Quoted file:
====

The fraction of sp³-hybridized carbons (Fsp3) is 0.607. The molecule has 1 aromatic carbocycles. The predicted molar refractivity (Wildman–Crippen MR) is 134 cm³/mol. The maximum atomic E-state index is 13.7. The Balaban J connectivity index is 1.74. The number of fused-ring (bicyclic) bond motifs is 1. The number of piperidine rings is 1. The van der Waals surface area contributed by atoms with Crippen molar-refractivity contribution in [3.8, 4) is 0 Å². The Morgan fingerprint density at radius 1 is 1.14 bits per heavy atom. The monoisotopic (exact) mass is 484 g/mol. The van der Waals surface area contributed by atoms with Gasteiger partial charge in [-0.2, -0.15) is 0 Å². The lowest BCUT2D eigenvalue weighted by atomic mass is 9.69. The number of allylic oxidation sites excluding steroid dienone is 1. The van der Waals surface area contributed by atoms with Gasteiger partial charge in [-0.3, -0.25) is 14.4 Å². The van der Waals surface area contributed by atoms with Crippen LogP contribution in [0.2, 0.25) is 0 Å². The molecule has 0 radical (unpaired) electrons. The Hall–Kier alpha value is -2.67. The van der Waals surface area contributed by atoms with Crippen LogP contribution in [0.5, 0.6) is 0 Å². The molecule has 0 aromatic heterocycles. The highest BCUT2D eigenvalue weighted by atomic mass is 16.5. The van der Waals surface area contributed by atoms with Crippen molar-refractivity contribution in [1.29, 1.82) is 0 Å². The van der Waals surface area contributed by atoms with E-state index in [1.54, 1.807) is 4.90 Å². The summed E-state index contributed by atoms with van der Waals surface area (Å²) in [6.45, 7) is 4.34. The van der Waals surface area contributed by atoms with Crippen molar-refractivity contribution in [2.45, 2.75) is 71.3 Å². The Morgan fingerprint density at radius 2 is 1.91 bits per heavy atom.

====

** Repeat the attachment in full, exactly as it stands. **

The fraction of sp³-hybridized carbons (Fsp3) is 0.607. The molecule has 1 aromatic carbocycles. The predicted molar refractivity (Wildman–Crippen MR) is 134 cm³/mol. The maximum atomic E-state index is 13.7. The Balaban J connectivity index is 1.74. The number of fused-ring (bicyclic) bond motifs is 1. The number of piperidine rings is 1. The van der Waals surface area contributed by atoms with Crippen molar-refractivity contribution in [3.8, 4) is 0 Å². The Morgan fingerprint density at radius 1 is 1.14 bits per heavy atom. The monoisotopic (exact) mass is 484 g/mol. The van der Waals surface area contributed by atoms with Gasteiger partial charge in [-0.2, -0.15) is 0 Å². The lowest BCUT2D eigenvalue weighted by atomic mass is 9.69. The number of allylic oxidation sites excluding steroid dienone is 1. The van der Waals surface area contributed by atoms with Gasteiger partial charge in [-0.3, -0.25) is 14.4 Å². The van der Waals surface area contributed by atoms with Crippen LogP contribution in [0.2, 0.25) is 0 Å². The molecule has 0 radical (unpaired) electrons. The Hall–Kier alpha value is -2.67. The van der Waals surface area contributed by atoms with Crippen LogP contribution in [0.5, 0.6) is 0 Å². The molecule has 0 aromatic heterocycles. The highest BCUT2D eigenvalue weighted by atomic mass is 16.5. The van der Waals surface area contributed by atoms with Crippen molar-refractivity contribution in [1.29, 1.82) is 0 Å². The van der Waals surface area contributed by atoms with E-state index in [1.54, 1.807) is 4.90 Å². The summed E-state index contributed by atoms with van der Waals surface area (Å²) in [6.45, 7) is 4.34. The van der Waals surface area contributed by atoms with Crippen molar-refractivity contribution in [2.45, 2.75) is 71.3 Å². The Morgan fingerprint density at radius 2 is 1.91 bits per heavy atom.